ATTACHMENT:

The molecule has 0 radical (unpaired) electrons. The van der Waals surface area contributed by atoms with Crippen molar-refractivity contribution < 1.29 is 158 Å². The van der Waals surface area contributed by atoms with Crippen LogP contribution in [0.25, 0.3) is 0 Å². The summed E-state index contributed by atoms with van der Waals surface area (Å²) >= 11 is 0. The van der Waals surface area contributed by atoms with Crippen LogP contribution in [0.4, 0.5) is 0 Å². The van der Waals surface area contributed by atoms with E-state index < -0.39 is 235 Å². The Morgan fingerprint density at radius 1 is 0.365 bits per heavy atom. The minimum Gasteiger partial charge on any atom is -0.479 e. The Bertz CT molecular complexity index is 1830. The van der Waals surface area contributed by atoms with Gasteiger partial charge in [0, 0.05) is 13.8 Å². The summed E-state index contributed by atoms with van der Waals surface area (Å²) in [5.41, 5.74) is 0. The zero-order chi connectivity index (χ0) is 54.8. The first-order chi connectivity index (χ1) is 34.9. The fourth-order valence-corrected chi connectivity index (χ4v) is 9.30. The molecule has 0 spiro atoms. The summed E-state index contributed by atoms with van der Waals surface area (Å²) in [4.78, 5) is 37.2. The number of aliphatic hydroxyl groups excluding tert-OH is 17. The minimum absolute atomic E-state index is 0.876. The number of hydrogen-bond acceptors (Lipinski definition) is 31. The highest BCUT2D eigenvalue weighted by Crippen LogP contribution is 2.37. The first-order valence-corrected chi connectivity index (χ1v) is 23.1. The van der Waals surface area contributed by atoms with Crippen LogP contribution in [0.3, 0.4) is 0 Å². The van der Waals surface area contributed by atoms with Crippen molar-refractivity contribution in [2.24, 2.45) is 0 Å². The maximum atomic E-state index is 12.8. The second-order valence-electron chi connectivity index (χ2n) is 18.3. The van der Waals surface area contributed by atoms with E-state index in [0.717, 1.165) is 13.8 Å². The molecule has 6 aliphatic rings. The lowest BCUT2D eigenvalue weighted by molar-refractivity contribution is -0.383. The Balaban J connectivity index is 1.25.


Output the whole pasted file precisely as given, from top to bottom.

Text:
The molecule has 0 radical (unpaired) electrons. The van der Waals surface area contributed by atoms with Crippen molar-refractivity contribution < 1.29 is 158 Å². The van der Waals surface area contributed by atoms with Crippen LogP contribution in [0.25, 0.3) is 0 Å². The summed E-state index contributed by atoms with van der Waals surface area (Å²) >= 11 is 0. The van der Waals surface area contributed by atoms with Crippen LogP contribution in [0.4, 0.5) is 0 Å². The van der Waals surface area contributed by atoms with E-state index < -0.39 is 235 Å². The Morgan fingerprint density at radius 1 is 0.365 bits per heavy atom. The minimum Gasteiger partial charge on any atom is -0.479 e. The Bertz CT molecular complexity index is 1830. The van der Waals surface area contributed by atoms with Gasteiger partial charge in [0, 0.05) is 13.8 Å². The summed E-state index contributed by atoms with van der Waals surface area (Å²) in [5.41, 5.74) is 0. The zero-order chi connectivity index (χ0) is 54.8. The first-order chi connectivity index (χ1) is 34.9. The fourth-order valence-corrected chi connectivity index (χ4v) is 9.30. The molecule has 0 spiro atoms. The summed E-state index contributed by atoms with van der Waals surface area (Å²) in [4.78, 5) is 37.2. The number of aliphatic hydroxyl groups excluding tert-OH is 17. The minimum absolute atomic E-state index is 0.876. The number of hydrogen-bond acceptors (Lipinski definition) is 31. The highest BCUT2D eigenvalue weighted by Crippen LogP contribution is 2.37. The first-order valence-corrected chi connectivity index (χ1v) is 23.1. The van der Waals surface area contributed by atoms with Crippen LogP contribution in [0.3, 0.4) is 0 Å². The van der Waals surface area contributed by atoms with Crippen molar-refractivity contribution in [2.24, 2.45) is 0 Å². The maximum atomic E-state index is 12.8. The second-order valence-electron chi connectivity index (χ2n) is 18.3. The van der Waals surface area contributed by atoms with E-state index in [0.717, 1.165) is 13.8 Å². The molecule has 6 aliphatic rings. The lowest BCUT2D eigenvalue weighted by molar-refractivity contribution is -0.383. The Balaban J connectivity index is 1.25.